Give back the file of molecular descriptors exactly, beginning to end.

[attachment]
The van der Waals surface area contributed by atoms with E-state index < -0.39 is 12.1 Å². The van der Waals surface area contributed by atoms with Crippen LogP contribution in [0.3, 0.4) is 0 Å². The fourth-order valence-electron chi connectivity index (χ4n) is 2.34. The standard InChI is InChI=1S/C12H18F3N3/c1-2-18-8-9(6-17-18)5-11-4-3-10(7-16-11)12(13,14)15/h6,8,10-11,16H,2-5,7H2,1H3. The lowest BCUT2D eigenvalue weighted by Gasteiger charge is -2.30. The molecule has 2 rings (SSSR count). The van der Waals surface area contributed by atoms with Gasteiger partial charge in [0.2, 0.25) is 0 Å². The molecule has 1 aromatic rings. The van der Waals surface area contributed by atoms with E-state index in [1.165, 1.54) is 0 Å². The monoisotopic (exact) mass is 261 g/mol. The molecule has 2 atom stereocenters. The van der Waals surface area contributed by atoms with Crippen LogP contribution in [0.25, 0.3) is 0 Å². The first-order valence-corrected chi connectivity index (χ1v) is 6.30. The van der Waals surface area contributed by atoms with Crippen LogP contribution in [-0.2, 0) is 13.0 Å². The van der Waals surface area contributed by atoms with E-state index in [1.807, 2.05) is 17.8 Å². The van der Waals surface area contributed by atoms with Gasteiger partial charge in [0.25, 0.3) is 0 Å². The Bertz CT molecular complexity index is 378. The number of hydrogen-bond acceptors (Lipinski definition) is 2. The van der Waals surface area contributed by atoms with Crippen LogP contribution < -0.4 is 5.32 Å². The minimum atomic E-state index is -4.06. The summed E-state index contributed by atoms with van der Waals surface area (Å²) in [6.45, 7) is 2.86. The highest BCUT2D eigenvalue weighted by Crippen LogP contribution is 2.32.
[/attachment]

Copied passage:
The van der Waals surface area contributed by atoms with E-state index < -0.39 is 12.1 Å². The van der Waals surface area contributed by atoms with Crippen LogP contribution in [0.3, 0.4) is 0 Å². The fourth-order valence-electron chi connectivity index (χ4n) is 2.34. The standard InChI is InChI=1S/C12H18F3N3/c1-2-18-8-9(6-17-18)5-11-4-3-10(7-16-11)12(13,14)15/h6,8,10-11,16H,2-5,7H2,1H3. The lowest BCUT2D eigenvalue weighted by Gasteiger charge is -2.30. The molecule has 2 rings (SSSR count). The van der Waals surface area contributed by atoms with Gasteiger partial charge in [0.2, 0.25) is 0 Å². The molecule has 1 aromatic rings. The van der Waals surface area contributed by atoms with E-state index in [1.165, 1.54) is 0 Å². The monoisotopic (exact) mass is 261 g/mol. The molecule has 2 atom stereocenters. The van der Waals surface area contributed by atoms with Crippen LogP contribution in [0.25, 0.3) is 0 Å². The first-order valence-corrected chi connectivity index (χ1v) is 6.30. The van der Waals surface area contributed by atoms with Crippen LogP contribution in [-0.2, 0) is 13.0 Å². The van der Waals surface area contributed by atoms with E-state index in [1.807, 2.05) is 17.8 Å². The van der Waals surface area contributed by atoms with Gasteiger partial charge in [0.25, 0.3) is 0 Å². The Bertz CT molecular complexity index is 378. The number of hydrogen-bond acceptors (Lipinski definition) is 2. The van der Waals surface area contributed by atoms with Crippen LogP contribution < -0.4 is 5.32 Å². The minimum atomic E-state index is -4.06. The summed E-state index contributed by atoms with van der Waals surface area (Å²) in [6.45, 7) is 2.86. The highest BCUT2D eigenvalue weighted by Crippen LogP contribution is 2.32.